Our partner organisation of the month, A Leg To Stand On (ALTSO) work all over the world with children with orthopaedic problems. They provide treatment for many children born with clubfoot in the countries where they work. Read on to find out more about what they do, in their own words:
‘A Leg To Stand On (“ALTSO”) is a non-profit organisation providing free orthopaedic care – including prosthetic limbs, orthotic devices, mobility aids, corrective surgery and rehabilitative care – to children in the developing world who have lost limbs in traumatic accidents or suffer from congenital limb disabilities.
ALTSO works in countries where there is a staggering need for orthopaedic treatment due to landmines, violence, and most simply – poverty. To maximise their reach and serve the neediest populations, ALTSO implements programmes in local hospitals and clinics (“Programme Partners” or “Implementing Partners”) that have solid track records in providing paediatric orthopaedic care.
Since ALTSO’s first program in India in 2003, they have treated nearly 10,000 children. This year, ALTSO is operating 11 programs in 10 developing countries throughout Asia, Africa and Latin America, and has registered 1,761 children for treatment.
Of the estimated 200,000 babies born with clubfoot a year, more than 80% live in the developing world, and most of these babies are left untreated or receive inadequate care. ALTSO’s programmes in Afghanistan, Bangladesh, Cambodia, Colombia, Indonesia, Nepal and Pakistan utilise the Ponseti Method of clubfoot correction as well as surgical measures in cases of neglected clubfoot to straighten the feet of patients from birth to 18 years of age.
Since January 2011, ALTSO has provided 275 clubfoot corrections via the Ponseti Method and nearly 300 surgical corrections for neglected clubfoot cases. ALTSO plans to continue its clubfoot programmes in the previously mentioned countries and work closely with its programme partners to ensure early identification programmes are in place.
|April 22, 2013||to||April 26, 2013|
22-26 April 2013: Cameroon Baptist Convention Health Services will host a training course in Mbingo in Ponseti treatment for clubfoot, Steenbeek Foot Abduction Brace (SFAB) construction and surgical training for neglected clubfoot.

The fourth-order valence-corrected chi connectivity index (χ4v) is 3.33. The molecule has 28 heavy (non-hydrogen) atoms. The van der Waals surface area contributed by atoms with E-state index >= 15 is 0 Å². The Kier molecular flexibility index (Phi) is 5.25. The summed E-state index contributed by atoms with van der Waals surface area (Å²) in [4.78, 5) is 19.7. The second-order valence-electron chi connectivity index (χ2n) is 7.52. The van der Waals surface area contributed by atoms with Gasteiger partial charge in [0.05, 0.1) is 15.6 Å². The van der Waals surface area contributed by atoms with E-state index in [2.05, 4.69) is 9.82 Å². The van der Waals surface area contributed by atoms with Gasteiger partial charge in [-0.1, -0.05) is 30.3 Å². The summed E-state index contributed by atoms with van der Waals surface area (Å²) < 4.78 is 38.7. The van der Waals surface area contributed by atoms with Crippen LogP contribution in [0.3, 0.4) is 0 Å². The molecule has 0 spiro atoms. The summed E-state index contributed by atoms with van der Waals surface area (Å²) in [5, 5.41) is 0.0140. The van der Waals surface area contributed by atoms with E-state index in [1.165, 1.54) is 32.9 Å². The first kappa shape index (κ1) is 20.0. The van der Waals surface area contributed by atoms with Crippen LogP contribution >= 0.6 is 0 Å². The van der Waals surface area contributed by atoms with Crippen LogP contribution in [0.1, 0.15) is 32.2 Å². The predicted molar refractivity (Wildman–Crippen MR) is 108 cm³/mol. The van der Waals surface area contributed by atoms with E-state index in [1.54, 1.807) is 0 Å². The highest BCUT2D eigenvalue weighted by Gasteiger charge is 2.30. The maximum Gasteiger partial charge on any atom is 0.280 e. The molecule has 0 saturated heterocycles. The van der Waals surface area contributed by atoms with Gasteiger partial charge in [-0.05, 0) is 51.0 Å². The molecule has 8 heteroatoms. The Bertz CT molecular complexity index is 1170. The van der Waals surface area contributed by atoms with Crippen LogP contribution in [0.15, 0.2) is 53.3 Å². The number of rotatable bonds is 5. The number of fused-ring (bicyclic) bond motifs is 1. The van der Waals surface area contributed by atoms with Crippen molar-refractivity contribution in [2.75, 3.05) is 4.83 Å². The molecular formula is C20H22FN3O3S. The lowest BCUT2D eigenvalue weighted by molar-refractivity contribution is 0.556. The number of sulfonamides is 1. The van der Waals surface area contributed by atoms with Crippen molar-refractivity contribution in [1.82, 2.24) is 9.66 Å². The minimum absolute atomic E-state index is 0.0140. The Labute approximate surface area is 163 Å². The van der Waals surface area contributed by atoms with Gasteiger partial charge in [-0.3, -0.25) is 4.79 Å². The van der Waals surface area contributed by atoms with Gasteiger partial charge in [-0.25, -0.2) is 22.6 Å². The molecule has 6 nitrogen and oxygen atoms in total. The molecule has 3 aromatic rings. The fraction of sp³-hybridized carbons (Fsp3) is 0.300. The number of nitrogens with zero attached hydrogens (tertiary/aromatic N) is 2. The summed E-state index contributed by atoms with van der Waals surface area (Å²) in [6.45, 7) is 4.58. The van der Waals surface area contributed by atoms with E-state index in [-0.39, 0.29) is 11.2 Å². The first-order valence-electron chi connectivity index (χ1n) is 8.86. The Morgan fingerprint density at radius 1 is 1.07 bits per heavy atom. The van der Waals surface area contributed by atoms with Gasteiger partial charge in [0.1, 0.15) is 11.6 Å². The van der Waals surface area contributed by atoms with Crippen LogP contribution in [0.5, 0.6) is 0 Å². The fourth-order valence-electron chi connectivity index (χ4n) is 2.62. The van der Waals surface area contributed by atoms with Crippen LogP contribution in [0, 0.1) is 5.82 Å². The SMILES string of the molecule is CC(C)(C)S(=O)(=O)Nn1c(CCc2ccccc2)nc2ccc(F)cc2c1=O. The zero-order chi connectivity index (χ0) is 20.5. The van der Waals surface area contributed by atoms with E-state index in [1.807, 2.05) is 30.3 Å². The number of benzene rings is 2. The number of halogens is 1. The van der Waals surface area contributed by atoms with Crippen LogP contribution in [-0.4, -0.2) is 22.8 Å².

The course will be led by Mr Steve Mannion, UK orthopaedic surgeon and Michiel Steenbeek, physiotherapist and inventor of the SFAB, both of whom are trustees of Global Clubfoot Initiative.
If you would like more information on this course please contact us.
Global Clubfoot Initiative partner organisations Aide Médicale et Développement, Impact Foundation, Walk for Life and Zero Clubfoot are prominent in clubfoot treatment in Bangladesh. Since 2009, their collective efforts together with the Bangladesh Ministry of Health have seen thousands of children receive the life changing treatment they need and established services for clubfoot around the country. This report from Bangladesh highlights the great work being done there…
Using the Ponseti method over 11000 feet (7 000 children) have now started treatment to correct this deformity.
Our partners have established clinics throughout the country, so that few children have to travel more than 60kms for treatment. All treatment is free of cost.
The majority of the clinics are in government hospitals. Since 2009 our partners have been building awareness throughout the community. Thousands of community health workers look out for children with clubfoot. Programmes are in place that allow parents of children with clubfoot to support each other. The huge treatment database is now being used for research programmes. The first research paper has been accepted for publication in the prestigious Journal of Pediatric Orthopedics.
Sustainability is being built by working within the government system: government orthopaedic surgeons oversee many of the clinics. A strong MOU is in place with the Ministry of Health: clubfoot treatment is now in the 5-year strategic health plan. This MOU allows for the introduction of Ponseti training in the curriculum of medical universities, and colleges training other health professionals.
In the Dhaka Divison (population over 50 m) it is now estimated that over 75% of children born with this deformity receive free treatment in the first year of their life from our partners’ clinics.
Central to the Ponseti treatment is the wearing of foot abduction braces at night for up to 3 years. Approximately 1000 low cost braces are produced and distributed free of cost throughout the country every month.
The Minister of Health Professor Ruhal Haque warmly congratulated the clubfoot programmes in his recent address to the Bangladesh Conference of Orthopedic Surgeons in February 2013.
Volunteer overseas surgeons and physiotherapists regularly visit Bangladesh to train and evaluate.
Bangladesh Ponseti practitioners are now helping to establish similar programs in Myanmar.
Professor Fred Dietz recently commented:
“The Walk for Life program is quite simply the most effective clubfoot program in the developing world that I have seen or heard about. In 3 short years I have gone from being a teacher of the Ponseti technique to merely an evaluator in clinic quality – which is excellent! “
Professor Dietz is Professor of Pediatric Orthopaedics at the University of Iowa. He was trained by Professor Ponseti and became a long time colleague.